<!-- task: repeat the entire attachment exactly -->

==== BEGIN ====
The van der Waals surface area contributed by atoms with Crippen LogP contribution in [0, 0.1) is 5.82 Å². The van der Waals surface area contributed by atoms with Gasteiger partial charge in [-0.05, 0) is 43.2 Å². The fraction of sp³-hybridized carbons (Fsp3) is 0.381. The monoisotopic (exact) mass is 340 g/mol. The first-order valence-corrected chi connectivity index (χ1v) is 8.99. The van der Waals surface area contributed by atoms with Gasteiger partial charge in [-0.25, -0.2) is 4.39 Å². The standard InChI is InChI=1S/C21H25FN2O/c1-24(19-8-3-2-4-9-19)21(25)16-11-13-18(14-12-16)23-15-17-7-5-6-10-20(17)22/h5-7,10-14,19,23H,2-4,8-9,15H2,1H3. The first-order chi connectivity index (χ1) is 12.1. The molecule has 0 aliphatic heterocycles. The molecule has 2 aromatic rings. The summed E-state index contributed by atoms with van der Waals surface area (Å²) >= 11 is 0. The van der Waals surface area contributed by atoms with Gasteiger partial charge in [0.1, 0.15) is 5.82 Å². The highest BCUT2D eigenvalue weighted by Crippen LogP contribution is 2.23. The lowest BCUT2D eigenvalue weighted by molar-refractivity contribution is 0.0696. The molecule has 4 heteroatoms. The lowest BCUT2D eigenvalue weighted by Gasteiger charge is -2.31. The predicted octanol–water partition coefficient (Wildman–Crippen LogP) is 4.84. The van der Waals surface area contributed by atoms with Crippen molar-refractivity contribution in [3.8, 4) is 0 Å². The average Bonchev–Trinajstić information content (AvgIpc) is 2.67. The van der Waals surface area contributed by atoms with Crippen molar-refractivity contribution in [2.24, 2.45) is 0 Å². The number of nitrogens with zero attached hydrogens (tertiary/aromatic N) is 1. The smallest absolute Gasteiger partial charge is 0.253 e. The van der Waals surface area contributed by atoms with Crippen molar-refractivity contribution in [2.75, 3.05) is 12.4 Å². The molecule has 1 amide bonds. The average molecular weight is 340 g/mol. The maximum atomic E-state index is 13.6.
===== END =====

The van der Waals surface area contributed by atoms with Crippen LogP contribution in [0, 0.1) is 5.82 Å². The van der Waals surface area contributed by atoms with Gasteiger partial charge in [-0.05, 0) is 43.2 Å². The fraction of sp³-hybridized carbons (Fsp3) is 0.381. The monoisotopic (exact) mass is 340 g/mol. The first-order valence-corrected chi connectivity index (χ1v) is 8.99. The van der Waals surface area contributed by atoms with Gasteiger partial charge in [-0.25, -0.2) is 4.39 Å². The standard InChI is InChI=1S/C21H25FN2O/c1-24(19-8-3-2-4-9-19)21(25)16-11-13-18(14-12-16)23-15-17-7-5-6-10-20(17)22/h5-7,10-14,19,23H,2-4,8-9,15H2,1H3. The first-order chi connectivity index (χ1) is 12.1. The molecule has 0 aliphatic heterocycles. The molecule has 2 aromatic rings. The summed E-state index contributed by atoms with van der Waals surface area (Å²) >= 11 is 0. The van der Waals surface area contributed by atoms with Gasteiger partial charge in [0.1, 0.15) is 5.82 Å². The highest BCUT2D eigenvalue weighted by Crippen LogP contribution is 2.23. The lowest BCUT2D eigenvalue weighted by molar-refractivity contribution is 0.0696. The molecule has 4 heteroatoms. The lowest BCUT2D eigenvalue weighted by Gasteiger charge is -2.31. The predicted octanol–water partition coefficient (Wildman–Crippen LogP) is 4.84. The van der Waals surface area contributed by atoms with Crippen molar-refractivity contribution in [3.8, 4) is 0 Å². The average Bonchev–Trinajstić information content (AvgIpc) is 2.67. The van der Waals surface area contributed by atoms with Crippen molar-refractivity contribution in [2.24, 2.45) is 0 Å². The number of nitrogens with zero attached hydrogens (tertiary/aromatic N) is 1. The smallest absolute Gasteiger partial charge is 0.253 e. The van der Waals surface area contributed by atoms with Crippen molar-refractivity contribution in [2.75, 3.05) is 12.4 Å². The molecule has 1 amide bonds. The average molecular weight is 340 g/mol. The maximum atomic E-state index is 13.6.